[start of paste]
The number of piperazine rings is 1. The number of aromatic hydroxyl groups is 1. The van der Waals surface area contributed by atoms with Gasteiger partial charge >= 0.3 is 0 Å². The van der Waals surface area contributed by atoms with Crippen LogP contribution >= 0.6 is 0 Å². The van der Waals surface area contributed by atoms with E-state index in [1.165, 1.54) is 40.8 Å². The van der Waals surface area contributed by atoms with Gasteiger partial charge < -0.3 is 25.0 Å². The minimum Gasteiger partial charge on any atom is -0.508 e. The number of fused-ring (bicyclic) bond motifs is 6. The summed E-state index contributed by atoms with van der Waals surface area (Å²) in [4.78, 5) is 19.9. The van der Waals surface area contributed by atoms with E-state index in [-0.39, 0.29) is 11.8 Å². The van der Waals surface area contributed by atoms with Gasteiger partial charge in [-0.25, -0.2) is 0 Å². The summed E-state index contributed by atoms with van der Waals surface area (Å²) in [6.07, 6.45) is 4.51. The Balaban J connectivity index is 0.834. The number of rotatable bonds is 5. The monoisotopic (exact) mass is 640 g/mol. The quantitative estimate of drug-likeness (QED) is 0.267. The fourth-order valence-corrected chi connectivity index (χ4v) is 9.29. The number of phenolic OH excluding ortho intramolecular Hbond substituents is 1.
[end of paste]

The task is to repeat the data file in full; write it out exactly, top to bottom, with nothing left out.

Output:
The number of piperazine rings is 1. The number of aromatic hydroxyl groups is 1. The van der Waals surface area contributed by atoms with Gasteiger partial charge >= 0.3 is 0 Å². The van der Waals surface area contributed by atoms with Crippen LogP contribution >= 0.6 is 0 Å². The van der Waals surface area contributed by atoms with E-state index in [1.165, 1.54) is 40.8 Å². The van der Waals surface area contributed by atoms with Gasteiger partial charge < -0.3 is 25.0 Å². The minimum Gasteiger partial charge on any atom is -0.508 e. The number of fused-ring (bicyclic) bond motifs is 6. The summed E-state index contributed by atoms with van der Waals surface area (Å²) in [4.78, 5) is 19.9. The van der Waals surface area contributed by atoms with E-state index in [-0.39, 0.29) is 11.8 Å². The van der Waals surface area contributed by atoms with Gasteiger partial charge in [-0.25, -0.2) is 0 Å². The summed E-state index contributed by atoms with van der Waals surface area (Å²) in [6.07, 6.45) is 4.51. The Balaban J connectivity index is 0.834. The number of rotatable bonds is 5. The monoisotopic (exact) mass is 640 g/mol. The quantitative estimate of drug-likeness (QED) is 0.267. The fourth-order valence-corrected chi connectivity index (χ4v) is 9.29. The number of phenolic OH excluding ortho intramolecular Hbond substituents is 1.